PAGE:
Another challenging aspect of work is looking for financial resources for continuing project development tasks. The company has invested seed capital into the projects and operations and most of that capital has been used up. Our cash flows come from success fees, that are substantial, yet are spaced far apart and dependent on the success of our projects. Thus we have to be very prudent in selecting projects and in working with third party service providers, most of which are very expensive. To work on getting the best value for our money, we exercise due diligence in working with our partners, making sure that they could provide the necessary seed capital for the projects they want to be developed. We also have entered into agreements with our third-party service providers, giving them long-term business prospects in exchange for discounts and deferred payment options. Our director for finance has also invested in short-term, high-yield investments for the purpose of getting some returns on our parked operating capital. But the most effective has been the company’s ability to position itself for short-term jobs that have managed to keep our cash flow relatively stable.
Finally, it has also been a challenge to find suitable personnel for the job. Because of our growth targets, we are very selective about the people we need and the people we hire, because the job requires a certain type of skill set, a certain personality and business perspective, and an adherence to environmental stewardship and social responsibility. We are always on the lookout for talent and to manage this challenge, we set-up a website for our advocacy work, inviting people to participate directly or indirectly with our projects and from there we try to engage interested parties in joining our corporation or in helping in our efforts in any possible way.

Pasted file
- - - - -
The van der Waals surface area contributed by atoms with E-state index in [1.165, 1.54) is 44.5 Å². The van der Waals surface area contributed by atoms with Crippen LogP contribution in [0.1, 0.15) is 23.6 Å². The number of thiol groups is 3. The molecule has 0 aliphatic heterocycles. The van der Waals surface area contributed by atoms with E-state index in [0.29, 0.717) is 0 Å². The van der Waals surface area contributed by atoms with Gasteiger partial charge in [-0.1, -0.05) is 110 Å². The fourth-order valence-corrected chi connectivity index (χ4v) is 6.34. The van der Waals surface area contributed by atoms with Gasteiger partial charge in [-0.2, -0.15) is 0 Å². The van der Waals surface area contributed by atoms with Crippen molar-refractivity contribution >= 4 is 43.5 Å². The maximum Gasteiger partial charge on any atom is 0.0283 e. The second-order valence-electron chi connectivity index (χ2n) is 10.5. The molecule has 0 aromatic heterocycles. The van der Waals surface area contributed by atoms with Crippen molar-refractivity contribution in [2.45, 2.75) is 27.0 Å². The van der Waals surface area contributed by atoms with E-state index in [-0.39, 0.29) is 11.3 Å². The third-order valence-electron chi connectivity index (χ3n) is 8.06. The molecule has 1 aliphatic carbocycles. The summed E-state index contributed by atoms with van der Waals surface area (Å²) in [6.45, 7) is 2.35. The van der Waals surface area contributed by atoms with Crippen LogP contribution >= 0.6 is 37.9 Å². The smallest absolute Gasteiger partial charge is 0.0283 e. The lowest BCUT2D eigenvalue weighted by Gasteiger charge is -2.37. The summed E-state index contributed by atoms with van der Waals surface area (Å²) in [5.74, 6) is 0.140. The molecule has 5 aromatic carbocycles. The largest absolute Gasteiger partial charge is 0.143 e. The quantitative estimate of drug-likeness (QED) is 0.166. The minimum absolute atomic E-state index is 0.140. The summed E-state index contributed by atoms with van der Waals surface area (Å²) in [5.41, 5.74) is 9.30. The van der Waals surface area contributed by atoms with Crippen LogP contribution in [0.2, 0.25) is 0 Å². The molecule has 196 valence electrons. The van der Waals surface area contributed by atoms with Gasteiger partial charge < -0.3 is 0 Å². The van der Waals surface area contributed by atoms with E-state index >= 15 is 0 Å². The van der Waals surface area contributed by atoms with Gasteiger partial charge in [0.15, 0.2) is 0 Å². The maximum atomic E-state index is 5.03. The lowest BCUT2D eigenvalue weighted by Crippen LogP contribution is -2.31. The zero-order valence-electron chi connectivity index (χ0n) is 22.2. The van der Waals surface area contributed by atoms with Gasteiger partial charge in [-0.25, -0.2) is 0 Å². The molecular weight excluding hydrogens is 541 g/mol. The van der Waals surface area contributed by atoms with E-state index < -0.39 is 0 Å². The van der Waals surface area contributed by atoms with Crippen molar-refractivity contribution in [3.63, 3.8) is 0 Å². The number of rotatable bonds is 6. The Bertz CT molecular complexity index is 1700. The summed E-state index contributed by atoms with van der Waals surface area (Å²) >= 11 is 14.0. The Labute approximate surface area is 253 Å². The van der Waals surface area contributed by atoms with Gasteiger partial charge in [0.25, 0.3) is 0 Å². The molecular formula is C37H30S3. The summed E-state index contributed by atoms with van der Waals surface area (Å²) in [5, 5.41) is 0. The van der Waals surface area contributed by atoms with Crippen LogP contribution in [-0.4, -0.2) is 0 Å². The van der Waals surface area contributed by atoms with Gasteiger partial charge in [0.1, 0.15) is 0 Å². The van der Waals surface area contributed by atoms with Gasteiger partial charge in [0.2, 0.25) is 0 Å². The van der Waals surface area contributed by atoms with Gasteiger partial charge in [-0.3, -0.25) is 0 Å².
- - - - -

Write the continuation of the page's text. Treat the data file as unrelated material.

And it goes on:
Question 5: What are your future goals and aspirations for the company?
Answer 5: In the near future, our goal is to complete the two projects that are in the pipeline. The bioethanol distillery will be completed by 2013, hopefully by the second quarter. Construction of that facility will be completed by 2015 and will be operational by the second quarter of that year as well. The windmills will be completed by end of 2013 and will be operational by the third quarter of 2014.
Soon after that we plan to take on a solid-waste based power plant using municipal wastes as primary fuel. That challenge would itself take two to three years of development, since the work involves the acquiring the contracts for the municipal wastes as well as in developing the commercial framework for pricing electricity based on solid wastes. This would be very interesting, challenging and difficult since projects of this type are pioneering in the country.
We also plan to grow our advocacy work, through the expansion of our website and through our networking with similar interest groups and companies. We also are interested in partnering with large fossil-fuel types of corporation, exploring co-firing as an alternative power generation model that may be applied to several existing power plants in the country. Lastly, we may take up cooperative work in Thailand and Indonesia next year as well, after having received offers to work in cooperating with previous partners and suppliers.
The future of renewable energy in the Philippines and in the Asia Pacific is indeed bright. We look forward to more projects, more challenges and more rewards. We understand that the competitive nature of our industry is low and it is very possible to establish long-lasting credibility and expertise in this field now. That is why we are devoted, focused and driven as individuals and as a corporation.
Thank you for giving me the opportunity to share with you our organization, our vision and our long-term prospects.
Penwood Corporation. Retrieved from Last Accessed December 16, 2012
San Carlos Bioenergy, Inc. Retrieved from Last Accessed December 16, 2012